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By Jim Endicott, Owner/Manager of Distinction
Jim Endicott is owner/manager of Distinction, is a nationally recognized consultant, designer, speaker and author specializing in professional presentation messaging, design and delivery. Jim was a Jesse H. Neal award-winning columnist for PRESENTATIONS magazine and has also contributed presentations-related content in magazines like Business Week, Consulting and Selling Power. He is a paid contributor for a number of industry-related websites. http://www.distinction-services.com/ E-mail Jim at firstname.lastname@example.org
I’d like to think that the word “professional” still means something today. I want to believe that a professional carpenter would build a home with greater proficiency than a typical homeowner – a professional roofer would understand the tricks of laying down a 3-tab shingle better than most, and a professional auto mechanic has a better chance of fixing a nagging engine idle problem. The word professional still has meaning in many places today but we rarely equate professional and presentation design in the same sentence. Why?
I’m guessing that it has a lot to do with how we perceive the whole category of presentation graphics. In the 80’s, expensive computer graphic service bureaus with custom computer workstations were one of the only sources of computer-generated artwork. There were few viable do-it-yourself options.
Then later in the 80s, PowerPoint 1.0 hit the scene with the promise that every businessperson could now wrestle control over that expensive process and become a “professional” designer in their own right. A template here, a placeholder there, throw in a few pieces of canned clipart and you had arrived as a presentation designer. In many business circles today, the process has never returned to the hands of design professionals and has become ad hoc, at best, making most presentation graphics painfully pedestrian in appearance.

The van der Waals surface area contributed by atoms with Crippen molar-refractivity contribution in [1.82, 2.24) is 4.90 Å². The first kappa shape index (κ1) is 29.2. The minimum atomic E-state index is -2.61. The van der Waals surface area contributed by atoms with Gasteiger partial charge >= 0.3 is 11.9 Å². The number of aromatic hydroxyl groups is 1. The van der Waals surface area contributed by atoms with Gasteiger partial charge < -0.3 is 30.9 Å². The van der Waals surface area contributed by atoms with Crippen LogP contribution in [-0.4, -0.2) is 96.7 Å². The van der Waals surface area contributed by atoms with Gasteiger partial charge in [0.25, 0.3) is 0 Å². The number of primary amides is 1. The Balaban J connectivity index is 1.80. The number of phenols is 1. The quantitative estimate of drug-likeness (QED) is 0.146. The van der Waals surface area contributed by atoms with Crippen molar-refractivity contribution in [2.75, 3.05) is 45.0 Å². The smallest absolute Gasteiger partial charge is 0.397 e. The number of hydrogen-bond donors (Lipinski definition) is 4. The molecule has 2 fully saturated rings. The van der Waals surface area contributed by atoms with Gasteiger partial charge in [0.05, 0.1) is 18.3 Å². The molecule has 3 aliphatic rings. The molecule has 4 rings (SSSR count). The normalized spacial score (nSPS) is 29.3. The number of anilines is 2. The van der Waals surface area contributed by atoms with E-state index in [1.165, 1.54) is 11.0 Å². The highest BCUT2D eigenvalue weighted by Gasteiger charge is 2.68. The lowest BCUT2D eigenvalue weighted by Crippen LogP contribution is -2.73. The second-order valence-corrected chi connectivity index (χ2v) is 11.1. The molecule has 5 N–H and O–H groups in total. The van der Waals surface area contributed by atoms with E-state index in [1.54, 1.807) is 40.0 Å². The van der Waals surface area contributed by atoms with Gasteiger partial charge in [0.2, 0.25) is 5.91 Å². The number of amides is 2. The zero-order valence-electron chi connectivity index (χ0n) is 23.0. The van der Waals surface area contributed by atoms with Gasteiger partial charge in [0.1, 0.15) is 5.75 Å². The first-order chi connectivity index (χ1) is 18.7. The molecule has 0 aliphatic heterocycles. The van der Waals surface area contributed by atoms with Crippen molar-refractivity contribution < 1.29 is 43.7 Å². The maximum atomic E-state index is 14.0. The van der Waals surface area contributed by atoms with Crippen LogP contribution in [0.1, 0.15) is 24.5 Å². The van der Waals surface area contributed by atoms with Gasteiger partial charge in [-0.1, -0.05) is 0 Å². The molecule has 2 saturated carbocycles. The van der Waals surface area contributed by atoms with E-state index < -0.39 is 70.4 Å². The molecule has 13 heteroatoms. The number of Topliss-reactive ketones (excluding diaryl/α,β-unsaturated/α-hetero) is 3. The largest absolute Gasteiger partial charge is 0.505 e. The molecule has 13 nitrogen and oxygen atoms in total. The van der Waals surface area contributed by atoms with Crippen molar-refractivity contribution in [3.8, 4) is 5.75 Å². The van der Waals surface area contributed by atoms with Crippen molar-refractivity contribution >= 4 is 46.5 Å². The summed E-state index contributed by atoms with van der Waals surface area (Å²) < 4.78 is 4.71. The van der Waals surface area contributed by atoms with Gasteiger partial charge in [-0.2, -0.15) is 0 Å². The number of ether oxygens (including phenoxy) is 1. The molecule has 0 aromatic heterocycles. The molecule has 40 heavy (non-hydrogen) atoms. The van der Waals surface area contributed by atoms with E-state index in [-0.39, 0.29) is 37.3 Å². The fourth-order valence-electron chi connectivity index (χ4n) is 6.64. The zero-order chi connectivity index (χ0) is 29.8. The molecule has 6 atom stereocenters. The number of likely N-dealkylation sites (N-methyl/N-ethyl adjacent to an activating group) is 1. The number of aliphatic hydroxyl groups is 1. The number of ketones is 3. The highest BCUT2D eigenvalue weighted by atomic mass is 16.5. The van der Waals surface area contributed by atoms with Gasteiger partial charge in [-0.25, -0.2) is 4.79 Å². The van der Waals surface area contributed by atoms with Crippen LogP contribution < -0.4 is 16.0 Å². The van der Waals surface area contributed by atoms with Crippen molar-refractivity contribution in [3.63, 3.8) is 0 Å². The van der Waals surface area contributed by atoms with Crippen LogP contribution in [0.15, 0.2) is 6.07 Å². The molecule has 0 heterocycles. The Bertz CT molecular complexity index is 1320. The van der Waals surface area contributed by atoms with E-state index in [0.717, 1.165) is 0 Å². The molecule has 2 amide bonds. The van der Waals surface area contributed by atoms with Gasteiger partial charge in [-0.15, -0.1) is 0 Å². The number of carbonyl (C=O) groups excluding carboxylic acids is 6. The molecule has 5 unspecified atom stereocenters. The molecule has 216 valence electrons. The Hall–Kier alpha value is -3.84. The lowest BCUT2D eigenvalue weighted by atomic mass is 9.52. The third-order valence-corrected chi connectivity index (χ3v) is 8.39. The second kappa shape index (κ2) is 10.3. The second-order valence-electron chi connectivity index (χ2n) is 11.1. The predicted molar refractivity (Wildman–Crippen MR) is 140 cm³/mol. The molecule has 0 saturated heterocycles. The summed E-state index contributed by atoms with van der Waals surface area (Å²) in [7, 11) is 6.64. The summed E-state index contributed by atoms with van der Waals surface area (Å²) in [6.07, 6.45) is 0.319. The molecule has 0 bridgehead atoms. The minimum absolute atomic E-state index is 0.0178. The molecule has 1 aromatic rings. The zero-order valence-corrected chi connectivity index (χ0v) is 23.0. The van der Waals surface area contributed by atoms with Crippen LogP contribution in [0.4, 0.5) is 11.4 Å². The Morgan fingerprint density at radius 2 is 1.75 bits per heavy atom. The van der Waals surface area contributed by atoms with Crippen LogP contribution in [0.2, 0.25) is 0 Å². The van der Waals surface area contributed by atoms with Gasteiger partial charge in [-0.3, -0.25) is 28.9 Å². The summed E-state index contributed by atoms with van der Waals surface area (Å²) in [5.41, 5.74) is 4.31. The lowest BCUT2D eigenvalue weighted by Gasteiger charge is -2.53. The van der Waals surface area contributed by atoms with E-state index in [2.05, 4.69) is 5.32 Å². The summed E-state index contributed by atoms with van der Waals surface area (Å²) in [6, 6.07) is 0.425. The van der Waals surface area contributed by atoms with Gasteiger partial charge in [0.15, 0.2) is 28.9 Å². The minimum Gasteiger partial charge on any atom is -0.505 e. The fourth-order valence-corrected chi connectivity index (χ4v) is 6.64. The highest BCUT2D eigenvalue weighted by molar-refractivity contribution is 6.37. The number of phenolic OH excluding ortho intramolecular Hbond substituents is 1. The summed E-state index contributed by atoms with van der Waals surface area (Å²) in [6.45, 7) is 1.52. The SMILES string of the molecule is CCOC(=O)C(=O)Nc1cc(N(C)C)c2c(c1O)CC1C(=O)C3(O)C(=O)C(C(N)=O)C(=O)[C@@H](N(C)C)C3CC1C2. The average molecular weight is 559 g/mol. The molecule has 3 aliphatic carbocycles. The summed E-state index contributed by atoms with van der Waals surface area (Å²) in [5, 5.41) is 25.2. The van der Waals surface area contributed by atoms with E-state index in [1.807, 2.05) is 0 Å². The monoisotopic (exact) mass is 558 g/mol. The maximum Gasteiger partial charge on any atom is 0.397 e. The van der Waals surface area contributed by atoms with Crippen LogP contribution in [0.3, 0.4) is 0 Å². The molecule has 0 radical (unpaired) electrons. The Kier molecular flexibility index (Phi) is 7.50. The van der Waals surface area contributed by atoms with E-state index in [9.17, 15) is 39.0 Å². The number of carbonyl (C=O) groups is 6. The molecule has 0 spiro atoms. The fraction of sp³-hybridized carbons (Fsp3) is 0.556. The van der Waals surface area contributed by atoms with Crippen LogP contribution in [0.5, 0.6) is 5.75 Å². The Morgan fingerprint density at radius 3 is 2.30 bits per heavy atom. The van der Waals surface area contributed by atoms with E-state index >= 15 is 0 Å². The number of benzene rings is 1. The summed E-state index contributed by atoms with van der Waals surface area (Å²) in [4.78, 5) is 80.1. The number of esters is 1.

I’d like to share some inside secrets about how true presentation design professionals view this whole process and the tools that support it. You won’t typically hear these things from your administrative assistant or overworked graphics department because presentation design specialists look at the process through a different set of eyes. Here’s what they’ve understood for some time.
Look at PowerPoint as simply a delivery mechanism for message and graphics.
Instead of seeing PowerPoint (or your equivalent) as the one-stop tool for everything your presentation needs, consider the fact that it simply orchestrates text, graphic and media elements. For those who have experience with higher-end tools like Macromedia Director, they’ve learned a long time ago that the quality of the final deliverable was a careful orchestration of the sum of many custom elements. The easiest approaches facilitated by our presentation software rarely yield a look and feel that elevates the tool to unique levels. You need to go farther.
Use external design tools to enhance the professional appearance of every image.
Can you image an Internet where every web site only used the low-end clipart that came with FrontPage? It’s hard to imagine, but in many circles that’s what we’ve done with presentations. When we tap into the power of Adobe PhotoShop (or similar bitmap editing packages) for designing background templates and integrating custom, photo-realistic imagery, PowerPoint begins to transcend its customary look and feel.
If the audience’s first impression is “oh, another PowerPoint presentation”, we know that there are telltale signs that we’ve taken the path of least creative resistance. If they are impressed with the visual communication tool and have momentary doubts about how it was created – you are starting to succeed as a designer. We don’t define our end product by the tools we use and neither should they. Traditional rectangular photos airbrushed subtly into the background can create powerful impressions. Gone are the hard sharp edges that betray the fact that we’ve dropped in a quick and dirty photo.